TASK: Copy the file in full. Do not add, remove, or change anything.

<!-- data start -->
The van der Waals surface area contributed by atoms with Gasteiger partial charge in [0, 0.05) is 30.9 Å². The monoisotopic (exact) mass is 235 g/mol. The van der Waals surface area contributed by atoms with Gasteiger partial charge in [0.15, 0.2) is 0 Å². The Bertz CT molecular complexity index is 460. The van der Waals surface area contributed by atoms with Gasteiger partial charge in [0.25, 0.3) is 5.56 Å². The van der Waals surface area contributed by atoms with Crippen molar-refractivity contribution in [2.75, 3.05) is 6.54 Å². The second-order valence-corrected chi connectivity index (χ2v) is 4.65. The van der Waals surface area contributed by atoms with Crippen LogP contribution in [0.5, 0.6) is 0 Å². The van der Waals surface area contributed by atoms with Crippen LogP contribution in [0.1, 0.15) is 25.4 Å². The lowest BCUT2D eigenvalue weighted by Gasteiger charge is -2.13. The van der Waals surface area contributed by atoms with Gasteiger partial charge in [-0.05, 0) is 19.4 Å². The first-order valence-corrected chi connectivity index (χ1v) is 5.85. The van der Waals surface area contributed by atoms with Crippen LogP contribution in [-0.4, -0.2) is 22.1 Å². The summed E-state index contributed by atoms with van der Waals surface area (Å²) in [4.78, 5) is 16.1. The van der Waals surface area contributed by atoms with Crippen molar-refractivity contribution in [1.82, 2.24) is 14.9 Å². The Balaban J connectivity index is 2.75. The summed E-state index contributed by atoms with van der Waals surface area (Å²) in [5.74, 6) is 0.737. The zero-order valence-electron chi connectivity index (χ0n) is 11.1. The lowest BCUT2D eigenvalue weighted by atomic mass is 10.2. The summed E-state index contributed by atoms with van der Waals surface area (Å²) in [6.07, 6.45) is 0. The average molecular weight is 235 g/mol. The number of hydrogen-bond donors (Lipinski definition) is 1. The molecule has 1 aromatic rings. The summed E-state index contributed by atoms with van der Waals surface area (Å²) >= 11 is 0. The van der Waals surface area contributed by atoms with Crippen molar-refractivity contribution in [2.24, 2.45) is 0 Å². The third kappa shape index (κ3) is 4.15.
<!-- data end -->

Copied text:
The van der Waals surface area contributed by atoms with Gasteiger partial charge in [0, 0.05) is 30.9 Å². The monoisotopic (exact) mass is 235 g/mol. The van der Waals surface area contributed by atoms with Gasteiger partial charge in [0.15, 0.2) is 0 Å². The Bertz CT molecular complexity index is 460. The van der Waals surface area contributed by atoms with Gasteiger partial charge in [0.25, 0.3) is 5.56 Å². The van der Waals surface area contributed by atoms with Crippen molar-refractivity contribution in [2.75, 3.05) is 6.54 Å². The second-order valence-corrected chi connectivity index (χ2v) is 4.65. The van der Waals surface area contributed by atoms with Crippen LogP contribution in [0.5, 0.6) is 0 Å². The van der Waals surface area contributed by atoms with Crippen LogP contribution in [0.1, 0.15) is 25.4 Å². The lowest BCUT2D eigenvalue weighted by Gasteiger charge is -2.13. The van der Waals surface area contributed by atoms with Gasteiger partial charge in [-0.05, 0) is 19.4 Å². The first-order valence-corrected chi connectivity index (χ1v) is 5.85. The van der Waals surface area contributed by atoms with Crippen LogP contribution in [-0.4, -0.2) is 22.1 Å². The summed E-state index contributed by atoms with van der Waals surface area (Å²) in [4.78, 5) is 16.1. The van der Waals surface area contributed by atoms with Crippen molar-refractivity contribution in [1.82, 2.24) is 14.9 Å². The Balaban J connectivity index is 2.75. The summed E-state index contributed by atoms with van der Waals surface area (Å²) in [5.74, 6) is 0.737. The zero-order valence-electron chi connectivity index (χ0n) is 11.1. The lowest BCUT2D eigenvalue weighted by atomic mass is 10.2. The summed E-state index contributed by atoms with van der Waals surface area (Å²) in [6.07, 6.45) is 0. The average molecular weight is 235 g/mol. The number of hydrogen-bond donors (Lipinski definition) is 1. The molecule has 1 aromatic rings. The summed E-state index contributed by atoms with van der Waals surface area (Å²) >= 11 is 0. The van der Waals surface area contributed by atoms with Crippen molar-refractivity contribution in [2.24, 2.45) is 0 Å². The third kappa shape index (κ3) is 4.15.